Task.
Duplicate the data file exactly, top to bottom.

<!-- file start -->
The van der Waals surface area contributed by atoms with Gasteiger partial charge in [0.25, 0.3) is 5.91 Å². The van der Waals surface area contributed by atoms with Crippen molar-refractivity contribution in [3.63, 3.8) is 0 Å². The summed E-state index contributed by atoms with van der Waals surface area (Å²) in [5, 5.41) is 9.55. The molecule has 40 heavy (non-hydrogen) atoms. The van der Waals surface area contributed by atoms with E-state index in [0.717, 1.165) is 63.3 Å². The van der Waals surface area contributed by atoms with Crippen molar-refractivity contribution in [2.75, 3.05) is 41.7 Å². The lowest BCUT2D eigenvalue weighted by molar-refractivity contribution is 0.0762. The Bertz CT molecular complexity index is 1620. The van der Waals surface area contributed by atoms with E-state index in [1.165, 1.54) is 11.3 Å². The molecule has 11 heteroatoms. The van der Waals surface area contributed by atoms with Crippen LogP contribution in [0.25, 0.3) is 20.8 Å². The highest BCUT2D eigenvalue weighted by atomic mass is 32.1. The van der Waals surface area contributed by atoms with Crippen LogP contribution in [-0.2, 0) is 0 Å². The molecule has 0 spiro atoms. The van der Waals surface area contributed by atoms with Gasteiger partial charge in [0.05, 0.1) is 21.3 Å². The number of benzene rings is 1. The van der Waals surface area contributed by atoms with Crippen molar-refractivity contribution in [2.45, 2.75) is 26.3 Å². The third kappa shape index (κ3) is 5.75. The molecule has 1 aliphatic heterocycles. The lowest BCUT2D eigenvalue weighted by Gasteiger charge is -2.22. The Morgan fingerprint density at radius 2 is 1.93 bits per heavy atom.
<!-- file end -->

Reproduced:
The van der Waals surface area contributed by atoms with Gasteiger partial charge in [0.25, 0.3) is 5.91 Å². The van der Waals surface area contributed by atoms with Crippen molar-refractivity contribution in [3.63, 3.8) is 0 Å². The summed E-state index contributed by atoms with van der Waals surface area (Å²) in [5, 5.41) is 9.55. The molecule has 40 heavy (non-hydrogen) atoms. The van der Waals surface area contributed by atoms with E-state index in [0.717, 1.165) is 63.3 Å². The van der Waals surface area contributed by atoms with Crippen molar-refractivity contribution in [2.75, 3.05) is 41.7 Å². The lowest BCUT2D eigenvalue weighted by molar-refractivity contribution is 0.0762. The Bertz CT molecular complexity index is 1620. The van der Waals surface area contributed by atoms with E-state index in [1.165, 1.54) is 11.3 Å². The molecule has 11 heteroatoms. The van der Waals surface area contributed by atoms with Crippen LogP contribution in [0.25, 0.3) is 20.8 Å². The highest BCUT2D eigenvalue weighted by atomic mass is 32.1. The van der Waals surface area contributed by atoms with Crippen LogP contribution in [-0.2, 0) is 0 Å². The molecule has 0 spiro atoms. The van der Waals surface area contributed by atoms with Gasteiger partial charge in [0.05, 0.1) is 21.3 Å². The number of benzene rings is 1. The van der Waals surface area contributed by atoms with Crippen molar-refractivity contribution in [2.45, 2.75) is 26.3 Å². The third kappa shape index (κ3) is 5.75. The molecule has 1 aliphatic heterocycles. The lowest BCUT2D eigenvalue weighted by Gasteiger charge is -2.22. The Morgan fingerprint density at radius 2 is 1.93 bits per heavy atom.